- The Stuff of Legend -
by Robert Taylor
|P-40's of the AVG Flying Tigers 3rd Pursuit Squadron - Hell’s Angels - deliver a deadly strafing attack on a Japanese forward air-base in China, summer 1942. With their Allison engines screaming at full throttle, AVG Aces Tommy Haywood and Robert Smith, lead the charge as the Hell’s Angels leave a trail of havoc and destruction behind them.|
|Overall size: 24" x 32½"||Available in the following editions|
|275||Limited edition||Signed by four Flying Tigers pilots||$320|
|200||Collectors edition||With six Flying Tigers pilot signatures - including two on companion print||$375|
|25||Artist's proof||As above||$525|
|Limited edition signatures|
|Dick Rossi||Erik Shilling||Tex Hill|
|Collector edition signatures|
|Dick Rossi||Erik Shilling||Tex Hill|
|Chuck Older||Wayne Johnson (companion print)||Ron Phillips (companion print)|
Flight Leader John R. 'Dick' Rossi
Dick Rossi resigned his Navy commission in 1941 to join the AVG and first saw combat over Burma early in January 1942.
Over the next six months he flew with all three AVG ‘Flying Tiger’ squadrons and became an Ace with 6¼ confirmed air
victories and 6 more probables. At the end of his combat tour with the AVG and their disbandment, ‘Dick’ Rossi joined the
China National Aviation Corporation ferrying supplies across the Hump from India into China and by the war’s end had notched up an impressive record of around 750 trips.
|Flight Leader Eriksen 'Erik' Shilling
Erik Shilling was one of the first pilots to volunteer for the AVG and flew with them in the 3rd Pursuit Squadron (Hells Angels)
until the unit disbanded. A photo reconnaissance expert, he flew many dangerous missions in his P-40 modified for this
vital camera work, which included the removal of four of his machine guns, nevertheless he still scored one aerial victory.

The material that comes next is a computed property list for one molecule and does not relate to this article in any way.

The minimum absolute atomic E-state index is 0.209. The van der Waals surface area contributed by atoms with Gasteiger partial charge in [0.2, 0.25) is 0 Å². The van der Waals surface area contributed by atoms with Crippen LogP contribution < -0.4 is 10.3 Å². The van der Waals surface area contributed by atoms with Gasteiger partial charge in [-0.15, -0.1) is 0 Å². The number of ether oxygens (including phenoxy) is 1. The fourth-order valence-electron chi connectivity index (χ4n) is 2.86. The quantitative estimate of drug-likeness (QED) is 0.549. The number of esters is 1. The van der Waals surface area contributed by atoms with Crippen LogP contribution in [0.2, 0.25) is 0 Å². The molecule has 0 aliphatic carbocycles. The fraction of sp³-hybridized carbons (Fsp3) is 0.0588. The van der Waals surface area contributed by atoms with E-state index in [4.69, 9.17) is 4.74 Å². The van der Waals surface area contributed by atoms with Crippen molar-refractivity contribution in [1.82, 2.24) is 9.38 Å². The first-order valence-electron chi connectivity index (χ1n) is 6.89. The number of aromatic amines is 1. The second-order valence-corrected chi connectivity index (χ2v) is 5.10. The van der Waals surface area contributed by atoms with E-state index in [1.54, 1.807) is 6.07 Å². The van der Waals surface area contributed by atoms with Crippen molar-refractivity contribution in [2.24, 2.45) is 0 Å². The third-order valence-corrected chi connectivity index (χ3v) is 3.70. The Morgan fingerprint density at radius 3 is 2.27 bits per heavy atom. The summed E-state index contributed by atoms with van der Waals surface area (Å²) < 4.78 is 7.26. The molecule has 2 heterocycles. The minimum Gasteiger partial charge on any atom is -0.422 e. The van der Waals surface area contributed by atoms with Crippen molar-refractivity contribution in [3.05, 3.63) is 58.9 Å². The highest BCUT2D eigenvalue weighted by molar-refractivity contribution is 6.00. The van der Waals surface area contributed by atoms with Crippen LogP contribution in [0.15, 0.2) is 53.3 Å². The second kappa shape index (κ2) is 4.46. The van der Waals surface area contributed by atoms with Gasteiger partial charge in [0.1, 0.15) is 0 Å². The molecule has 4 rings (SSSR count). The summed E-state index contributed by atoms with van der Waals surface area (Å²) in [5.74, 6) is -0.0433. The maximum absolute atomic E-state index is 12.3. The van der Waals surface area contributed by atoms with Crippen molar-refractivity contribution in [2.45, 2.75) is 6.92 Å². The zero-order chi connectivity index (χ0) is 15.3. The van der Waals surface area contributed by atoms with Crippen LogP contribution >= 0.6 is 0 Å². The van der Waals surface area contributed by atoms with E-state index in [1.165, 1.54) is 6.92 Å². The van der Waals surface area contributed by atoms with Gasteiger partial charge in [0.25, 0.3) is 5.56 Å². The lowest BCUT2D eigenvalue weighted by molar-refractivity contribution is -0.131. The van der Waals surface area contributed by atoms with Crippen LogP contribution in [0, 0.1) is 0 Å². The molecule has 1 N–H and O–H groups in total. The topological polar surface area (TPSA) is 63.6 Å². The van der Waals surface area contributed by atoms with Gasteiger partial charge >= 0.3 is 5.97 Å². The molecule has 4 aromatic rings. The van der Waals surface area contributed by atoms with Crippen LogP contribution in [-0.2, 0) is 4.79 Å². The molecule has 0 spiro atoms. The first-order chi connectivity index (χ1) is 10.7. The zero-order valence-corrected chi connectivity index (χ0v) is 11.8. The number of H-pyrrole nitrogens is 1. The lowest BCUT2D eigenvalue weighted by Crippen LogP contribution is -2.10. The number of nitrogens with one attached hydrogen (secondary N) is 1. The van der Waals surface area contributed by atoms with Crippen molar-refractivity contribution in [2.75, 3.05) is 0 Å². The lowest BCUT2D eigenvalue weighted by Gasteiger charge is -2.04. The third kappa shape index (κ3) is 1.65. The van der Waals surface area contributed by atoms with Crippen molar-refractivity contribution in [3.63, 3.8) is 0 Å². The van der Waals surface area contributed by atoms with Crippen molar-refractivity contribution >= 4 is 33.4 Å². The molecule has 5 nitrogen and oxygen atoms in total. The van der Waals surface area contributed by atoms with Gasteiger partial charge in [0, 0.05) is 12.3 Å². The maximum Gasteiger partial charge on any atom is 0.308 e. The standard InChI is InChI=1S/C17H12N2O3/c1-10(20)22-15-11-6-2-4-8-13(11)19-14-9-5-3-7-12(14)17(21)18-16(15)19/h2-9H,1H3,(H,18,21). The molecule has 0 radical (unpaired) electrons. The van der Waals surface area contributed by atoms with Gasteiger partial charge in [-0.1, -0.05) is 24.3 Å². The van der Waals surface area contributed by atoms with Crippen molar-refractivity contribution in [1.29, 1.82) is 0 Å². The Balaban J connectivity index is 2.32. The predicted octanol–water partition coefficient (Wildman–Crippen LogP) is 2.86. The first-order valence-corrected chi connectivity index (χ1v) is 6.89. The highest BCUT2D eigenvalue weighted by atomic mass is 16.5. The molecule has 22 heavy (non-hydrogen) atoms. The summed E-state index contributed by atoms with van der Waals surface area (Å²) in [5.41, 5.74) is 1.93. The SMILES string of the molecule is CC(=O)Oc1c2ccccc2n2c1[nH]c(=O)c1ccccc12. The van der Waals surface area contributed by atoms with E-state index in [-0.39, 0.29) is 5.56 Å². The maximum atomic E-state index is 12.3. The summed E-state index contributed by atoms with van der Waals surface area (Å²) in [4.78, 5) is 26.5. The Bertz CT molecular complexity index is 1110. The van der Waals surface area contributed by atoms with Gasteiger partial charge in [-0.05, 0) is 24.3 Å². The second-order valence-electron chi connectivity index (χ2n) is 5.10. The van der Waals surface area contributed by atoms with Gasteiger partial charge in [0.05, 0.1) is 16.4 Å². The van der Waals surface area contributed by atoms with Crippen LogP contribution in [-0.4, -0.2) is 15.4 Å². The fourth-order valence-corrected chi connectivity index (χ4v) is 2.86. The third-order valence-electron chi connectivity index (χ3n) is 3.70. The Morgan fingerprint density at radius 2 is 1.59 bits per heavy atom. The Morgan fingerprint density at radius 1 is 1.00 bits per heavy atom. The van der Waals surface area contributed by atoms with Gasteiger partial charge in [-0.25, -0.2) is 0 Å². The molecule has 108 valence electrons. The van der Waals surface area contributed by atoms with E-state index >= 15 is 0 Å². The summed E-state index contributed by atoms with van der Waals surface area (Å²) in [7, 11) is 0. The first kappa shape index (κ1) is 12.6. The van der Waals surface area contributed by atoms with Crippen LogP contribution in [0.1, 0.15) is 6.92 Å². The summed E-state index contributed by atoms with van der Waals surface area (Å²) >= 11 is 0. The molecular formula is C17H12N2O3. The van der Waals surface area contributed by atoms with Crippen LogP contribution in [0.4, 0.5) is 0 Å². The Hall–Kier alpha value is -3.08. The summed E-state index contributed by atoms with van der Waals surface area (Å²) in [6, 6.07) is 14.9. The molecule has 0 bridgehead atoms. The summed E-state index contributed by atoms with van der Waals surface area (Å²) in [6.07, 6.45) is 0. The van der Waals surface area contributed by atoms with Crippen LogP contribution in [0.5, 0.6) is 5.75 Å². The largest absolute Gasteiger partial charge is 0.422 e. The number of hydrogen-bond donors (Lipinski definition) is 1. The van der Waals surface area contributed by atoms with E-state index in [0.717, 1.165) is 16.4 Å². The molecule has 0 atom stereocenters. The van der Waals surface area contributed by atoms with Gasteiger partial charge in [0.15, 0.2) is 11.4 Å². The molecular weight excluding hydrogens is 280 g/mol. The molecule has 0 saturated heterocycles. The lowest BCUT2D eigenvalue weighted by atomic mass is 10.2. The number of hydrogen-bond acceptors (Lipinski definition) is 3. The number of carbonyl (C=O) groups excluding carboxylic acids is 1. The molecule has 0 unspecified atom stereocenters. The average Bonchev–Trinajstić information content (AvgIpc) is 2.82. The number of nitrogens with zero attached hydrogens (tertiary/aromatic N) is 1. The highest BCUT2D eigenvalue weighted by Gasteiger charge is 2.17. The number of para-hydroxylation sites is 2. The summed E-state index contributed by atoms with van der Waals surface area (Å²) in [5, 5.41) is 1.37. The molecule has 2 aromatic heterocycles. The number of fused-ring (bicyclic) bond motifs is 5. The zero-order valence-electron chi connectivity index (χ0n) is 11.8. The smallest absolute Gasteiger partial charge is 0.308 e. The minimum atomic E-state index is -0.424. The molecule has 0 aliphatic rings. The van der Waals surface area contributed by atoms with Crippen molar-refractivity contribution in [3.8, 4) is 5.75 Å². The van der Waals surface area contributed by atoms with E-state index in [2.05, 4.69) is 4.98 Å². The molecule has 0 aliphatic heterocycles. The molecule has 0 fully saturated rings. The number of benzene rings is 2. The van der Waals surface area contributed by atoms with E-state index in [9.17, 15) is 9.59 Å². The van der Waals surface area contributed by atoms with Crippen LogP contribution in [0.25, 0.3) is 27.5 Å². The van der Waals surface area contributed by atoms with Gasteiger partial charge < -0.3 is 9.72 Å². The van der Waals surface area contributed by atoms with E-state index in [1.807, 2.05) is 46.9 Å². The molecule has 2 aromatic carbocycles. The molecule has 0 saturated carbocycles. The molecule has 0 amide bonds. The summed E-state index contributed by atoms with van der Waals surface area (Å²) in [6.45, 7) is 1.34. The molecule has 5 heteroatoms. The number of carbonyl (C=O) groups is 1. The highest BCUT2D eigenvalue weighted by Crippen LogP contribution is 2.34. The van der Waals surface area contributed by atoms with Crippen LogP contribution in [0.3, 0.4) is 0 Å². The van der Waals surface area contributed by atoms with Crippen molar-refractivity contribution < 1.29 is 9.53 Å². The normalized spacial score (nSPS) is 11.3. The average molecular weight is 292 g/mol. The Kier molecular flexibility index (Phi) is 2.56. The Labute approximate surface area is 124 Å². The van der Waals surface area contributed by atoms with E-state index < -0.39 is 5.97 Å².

After the AVG was incorporated into the 23rd FG he joined the China National Aviation Corporation, flying 700 round trips over the Hump. In 1945 he joined Chennault’s Civil Air Transport in China, and later dropped agents into China during the Korean War.
|Brigadier General David L. 'Tex' Hill
After serving aboard the USS Saratoga and USS Ranger as a Navy pilot, Tex Hill resigned his commission and volunteered for the AVG, to become a Squadron Leader in the 2nd Pursuit Squadron (Panda Bears) until its disbandment on 4 July 1942, by which time he was
the AVG’s second highest scoring Ace. He remained in China with the 23rd Fighter Group, later commanding it and increasing his
total to 18¼ victories. At the end of the war he commanded the 412th FG, the first USAF Group to be equipped with jets;
and later served in Korea.
|Colonel Charles H. 'Chuck' Older
Resigning from the Marine Corps in 1941 to join the AVG 3rd Pursuit Squadron (Hells Angels), he took part in the great ‘Christmas’ air battles over Rangoon, shooting down 5 Japanese aircraft. With 10¼ victories to his credit he joined the USAAF when the AVG were disbanded, becoming Deputy Group Commander of the 23rd FG flying P-51s. He later led the initial strike against Shanghai, resulting in the destruction of 77 Japanese aircraft. He completed the war with 18¼ air victories and later became a top superior court judge.
|Lieutenant Wayne G. 'Whitey' Johnson
Wayne Johnson, enlisted in the Air Corps on 8 December 1941, the day after the Japanese attack on Pearl Harbor, and trained as
a fighter pilot. After completing training he was posted to China to join the 23rd Fighter Group - the ‘Flying Tigers’ - where he
flew with the 118th Tactical Reconnaissance Squadron. He was one of the sixteen P-51 Mustang pilots who participated in the
first strike against Japanese airfields near Shanghai, where they destroyed 97 planes on the ground without loss.
|Captain Ronald M. 'Ron' Phillips
Drafted a few months after Pearl Harbor, Ron Phillips graduated from the Airplane & Engine School in Glendale, CA, and began
training as a pilot. Commissioned in 1943 he was posted to the 23rd Fighter Group, Claire Chennault’s ‘Flying Tigers’ and part
of the 14th Air Force. Arriving in Kweilin in the summer of 1944 he flew with the 118th Tactical Reconnaissance Squadron the
‘Black Lightnings’- the fourth squadron of the 23th FG, equipped with P-51 Mustangs.